and Stillitano might have had no worries about keeping Donadoni
in MLS last winter when the European clubs made another run at
him. But the MetroStars were in constant turmoil. Players'
injuries and national team commitments forced the club to field
20 different lineups in its first 20 games. Two coaches, Eddie
Firmani and Carlos Queiroz, came and went. Donadoni had played
so splendidly during his farewell tour with AC Milan that he
received a surprise callback to the Italian national team for
the 1996 European Championship, an obligation that took him away
from the MetroStars for a month after he'd played just two MLS
matches. By the season's end Soccer America magazine was
referring to the MetroStars' trio of U.S. national team
players--Meola, Ramos and since-departed Peter Vermes--as the
Three Tenors for their frequent complaining. The team's 11-6
record with Donadoni versus its 4-11 mark without him wasn't
enough to inoculate him from some criticism.

A league source says some U.S. national team players who threw
in with the cost-conscious MLS early on--including
Ramos--smoldered when the league later signed Donadoni to his
lucrative two-year deal. "Not at all, not at all," insists
Ramos, who earns roughly $250,000 a year. "It's an honor to play
with Donadoni."

No one disputes that the MetroStars' problems last
year--whatever the cause--were myriad. Stillitano sought
Donadoni's advice. "One of the things we talked about was how do
you make a team." he says. "Roby told me when the Italian
national team stays at the national training center in
Coverciano, they sleep in these long dorms. He said their great
teams were always so close you got the feeling if one player sat
up in bed in the middle of night and sneezed, everyone else down
the hallway would say, 'God bless you.'"

Reminded of the story now, Donadoni nods and says, "Even if your
team doesn't have the most talent, I believe you can win if your
team is close. There is more to soccer than the 90 minutes you
play the game."

And so, faced with either just fitting in and losing more games
or becoming a leader, Donadoni has begun to assert himself.
Parreira took the MetroStars on a five-week training tour of
Italy this preseason to build team cohesiveness. And the other
MetroStars say it was on that trip that Donadoni's
transformation into "one of the guys" was complete.

Donadoni arranged for the MetroStars to watch the vaunted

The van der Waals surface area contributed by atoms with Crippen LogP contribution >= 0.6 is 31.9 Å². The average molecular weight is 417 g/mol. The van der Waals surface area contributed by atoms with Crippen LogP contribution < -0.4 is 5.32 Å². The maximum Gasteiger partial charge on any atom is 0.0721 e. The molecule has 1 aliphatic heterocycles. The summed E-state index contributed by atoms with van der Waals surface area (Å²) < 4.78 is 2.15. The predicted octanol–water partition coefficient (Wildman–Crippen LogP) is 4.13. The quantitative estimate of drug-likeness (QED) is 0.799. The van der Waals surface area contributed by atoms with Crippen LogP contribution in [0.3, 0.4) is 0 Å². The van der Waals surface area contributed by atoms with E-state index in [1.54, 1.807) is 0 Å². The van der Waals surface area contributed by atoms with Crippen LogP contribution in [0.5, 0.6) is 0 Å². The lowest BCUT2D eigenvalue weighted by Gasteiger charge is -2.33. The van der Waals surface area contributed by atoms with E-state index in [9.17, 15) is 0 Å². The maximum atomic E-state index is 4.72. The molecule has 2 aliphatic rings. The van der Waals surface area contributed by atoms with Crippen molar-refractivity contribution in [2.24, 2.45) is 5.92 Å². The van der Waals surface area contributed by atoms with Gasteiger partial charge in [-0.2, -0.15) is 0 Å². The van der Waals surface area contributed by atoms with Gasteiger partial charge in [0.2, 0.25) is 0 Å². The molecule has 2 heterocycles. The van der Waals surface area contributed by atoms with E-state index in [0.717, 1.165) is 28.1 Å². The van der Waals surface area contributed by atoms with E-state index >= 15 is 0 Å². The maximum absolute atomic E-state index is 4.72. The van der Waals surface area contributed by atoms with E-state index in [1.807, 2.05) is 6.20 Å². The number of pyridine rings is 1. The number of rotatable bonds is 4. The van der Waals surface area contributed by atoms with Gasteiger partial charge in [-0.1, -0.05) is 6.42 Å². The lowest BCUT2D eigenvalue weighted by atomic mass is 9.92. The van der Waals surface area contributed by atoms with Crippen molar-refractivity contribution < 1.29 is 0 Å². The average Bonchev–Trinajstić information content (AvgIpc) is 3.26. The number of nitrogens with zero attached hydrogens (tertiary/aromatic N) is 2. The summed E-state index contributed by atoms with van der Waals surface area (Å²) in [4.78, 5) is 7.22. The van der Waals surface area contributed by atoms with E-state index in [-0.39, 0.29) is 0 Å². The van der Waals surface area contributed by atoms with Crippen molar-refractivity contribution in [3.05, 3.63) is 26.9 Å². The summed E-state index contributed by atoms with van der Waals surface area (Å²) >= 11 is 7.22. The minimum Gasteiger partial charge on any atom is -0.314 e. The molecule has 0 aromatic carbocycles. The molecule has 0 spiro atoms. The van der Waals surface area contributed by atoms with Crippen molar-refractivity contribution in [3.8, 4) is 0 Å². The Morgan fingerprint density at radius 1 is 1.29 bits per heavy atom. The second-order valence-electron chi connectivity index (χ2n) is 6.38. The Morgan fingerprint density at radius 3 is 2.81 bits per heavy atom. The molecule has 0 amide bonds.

Italian national team train. Once in Venice, he hired two water
taxis to ferry his teammates to the nearby island of Murano for
a tour of a glassblowing factory. Though Donadoni didn't go
along, he arranged a surprise gift for each MetroStar: a
handblown glass stallion. When the players hung out at night,
Donadoni introduced them to the Italian version of billiards,
and his American teammates introduced him to a U.S. sports
ritual--a skit-filled rookie show that left most of the
MetroStars veterans laughing hysterically. "I was not sure what
I was getting into," an amused Donadoni told Rhett Harty
afterward, "but I'm glad I went along."

The MetroStars, who had a 5-7 record and were last in the
Eastern Conference at week's end, are still learning Parreira's
Brazilian brand of possession football. But Donadoni urges
patience. The '97 season is young. There's been no renewal of
last year's bickering. The occasional growing pains MLS
experiences no longer sidetrack anyone much, although the team
has had to deal with the absence of Ramos, who has missed all of
this year because of a torn left knee ligament.

When the MetroStars returned to practice two days after playing
San Jose, a Greek national and his teenage son were waiting to
ask Parreira to take a look at the kid. That sort of yearning is
easy for Donadoni to understand. If you love soccer, he says,
playing professionally "is the life." From time to time, Harty
thinks about the more storied teams Donadoni could have chosen
to play for this year and last. "It means a lot to all of us,
not just me," Harty says, "that not once but twice, Roberto
chose us."

COLOR PHOTO: PHOTOGRAPHS BY SIMON BRUTY A star in Italy, Donadoni (7) has had to adjust to the way soccer is played and perceived in the U.S. [Roberto Donadoni and opponent in game]

COLOR PHOTO: CHRIS COLE Italy lost to Brazil in the '94 World Cup final, and Donadoni (left) now plays for the victors' former coach. [Roberto Donadoni and opponent in game]

COLOR PHOTO: PHOTOGRAPHS BY SIMON BRUTY Christina and Roberto are avid art collectors and often haunt New York's SoHo galleries. [Christina Radyce and Roberto Donadoni in gallery]